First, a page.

For a country just slightly larger than Indiana, South Korea has for years punched well above its weight,
It’s family-owned conglomerates, known as chaebols, have made a mark around the globe: think everything from Hyundai cars to Samsung smartphones. Its pop culture has influenced fashion and music worldwide. And Korean companies have provided many of the advanced technologies powering manufacturers in China, the world’s factory.
But the importance of South Korea to China, and other major powers, goes beyond business.
South Korea is central to a complex geopolitical situation, with the belligerent North Korea on its heels, while superpowers U.S. and China jostle for hegemony in the Asia Pacific. How South Korea navigates its relationships with Washington and Beijing could have profound implications for the region and its economy.
A case in point is the U.S.’ impending deployment of the Thaad missile system on South Korean soil to help counter further threats from Pyongyang. This move, however, has angered neighboring China, who sees the move as threatening to its security interests.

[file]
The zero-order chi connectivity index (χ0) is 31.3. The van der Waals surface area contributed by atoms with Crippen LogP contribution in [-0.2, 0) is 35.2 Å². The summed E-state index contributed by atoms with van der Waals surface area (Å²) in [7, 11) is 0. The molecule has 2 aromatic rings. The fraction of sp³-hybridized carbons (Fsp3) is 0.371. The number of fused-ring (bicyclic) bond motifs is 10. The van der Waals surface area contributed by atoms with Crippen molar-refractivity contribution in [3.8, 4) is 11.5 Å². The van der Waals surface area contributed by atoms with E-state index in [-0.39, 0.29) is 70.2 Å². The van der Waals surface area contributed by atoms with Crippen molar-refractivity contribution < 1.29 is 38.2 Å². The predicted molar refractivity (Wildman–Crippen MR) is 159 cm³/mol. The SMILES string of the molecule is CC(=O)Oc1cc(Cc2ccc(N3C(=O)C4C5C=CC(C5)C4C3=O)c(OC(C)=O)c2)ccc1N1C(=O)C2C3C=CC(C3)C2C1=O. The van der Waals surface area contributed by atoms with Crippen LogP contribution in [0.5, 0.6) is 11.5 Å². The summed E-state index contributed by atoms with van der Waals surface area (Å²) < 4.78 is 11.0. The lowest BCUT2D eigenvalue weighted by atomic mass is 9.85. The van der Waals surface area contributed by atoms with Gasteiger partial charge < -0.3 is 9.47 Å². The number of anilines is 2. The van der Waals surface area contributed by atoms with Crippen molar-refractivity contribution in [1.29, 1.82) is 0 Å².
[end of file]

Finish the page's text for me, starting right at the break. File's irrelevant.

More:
In an interview with Yonhap news agency last year, South Korea’s outgoing ambassador to China cautioned about Seoul’s position between the two allies and urged the country to consider how to balance its relationship with the two.
“Although Korea-China and Korea-U.S. relations are not said to be a ‘zero-sum game,’ there could be a situation where we are forced to make a choice between the two relations,” Kwon Young-se warned.
When it comes to trade, Seoul and Beijing have a lopsided relationship, according to statistics from the World Trade Organization. South Korea’s exports to China made up a quarter of its total shipments, while exports from China to South Korea made up less than 5 percent of its trade.
Unsurprisingly, China’s slowdown has hit South Korea hard. Moody’s expects real GDP to slow to 2.5 percent this year from 2.6 percent in 2015. The slowdown would be down from average growth of 3.7 percent from 2010 to 2014.